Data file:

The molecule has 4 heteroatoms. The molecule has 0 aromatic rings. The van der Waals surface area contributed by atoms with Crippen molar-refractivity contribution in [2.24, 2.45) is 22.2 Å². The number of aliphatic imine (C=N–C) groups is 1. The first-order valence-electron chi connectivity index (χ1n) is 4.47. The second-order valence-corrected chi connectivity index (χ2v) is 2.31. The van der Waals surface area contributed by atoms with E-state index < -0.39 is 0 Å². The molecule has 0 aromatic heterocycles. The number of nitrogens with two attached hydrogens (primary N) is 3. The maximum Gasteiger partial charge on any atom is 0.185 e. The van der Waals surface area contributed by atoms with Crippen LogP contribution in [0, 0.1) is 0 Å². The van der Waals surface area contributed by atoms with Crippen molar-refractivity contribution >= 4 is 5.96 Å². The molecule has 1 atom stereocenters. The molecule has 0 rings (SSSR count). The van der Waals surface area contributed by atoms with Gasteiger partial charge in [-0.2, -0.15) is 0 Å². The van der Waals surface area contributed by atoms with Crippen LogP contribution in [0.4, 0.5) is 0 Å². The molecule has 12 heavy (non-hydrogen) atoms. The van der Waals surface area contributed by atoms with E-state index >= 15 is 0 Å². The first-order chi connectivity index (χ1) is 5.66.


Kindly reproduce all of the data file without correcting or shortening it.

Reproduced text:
The molecule has 4 heteroatoms. The molecule has 0 aromatic rings. The van der Waals surface area contributed by atoms with Crippen molar-refractivity contribution in [2.24, 2.45) is 22.2 Å². The number of aliphatic imine (C=N–C) groups is 1. The first-order valence-electron chi connectivity index (χ1n) is 4.47. The second-order valence-corrected chi connectivity index (χ2v) is 2.31. The van der Waals surface area contributed by atoms with E-state index < -0.39 is 0 Å². The molecule has 0 aromatic heterocycles. The number of nitrogens with two attached hydrogens (primary N) is 3. The maximum Gasteiger partial charge on any atom is 0.185 e. The van der Waals surface area contributed by atoms with Crippen LogP contribution in [0, 0.1) is 0 Å². The van der Waals surface area contributed by atoms with Crippen molar-refractivity contribution >= 4 is 5.96 Å². The molecule has 1 atom stereocenters. The molecule has 0 rings (SSSR count). The van der Waals surface area contributed by atoms with Gasteiger partial charge in [-0.2, -0.15) is 0 Å². The van der Waals surface area contributed by atoms with Crippen LogP contribution in [0.4, 0.5) is 0 Å². The molecule has 12 heavy (non-hydrogen) atoms. The van der Waals surface area contributed by atoms with E-state index >= 15 is 0 Å². The first-order chi connectivity index (χ1) is 5.66.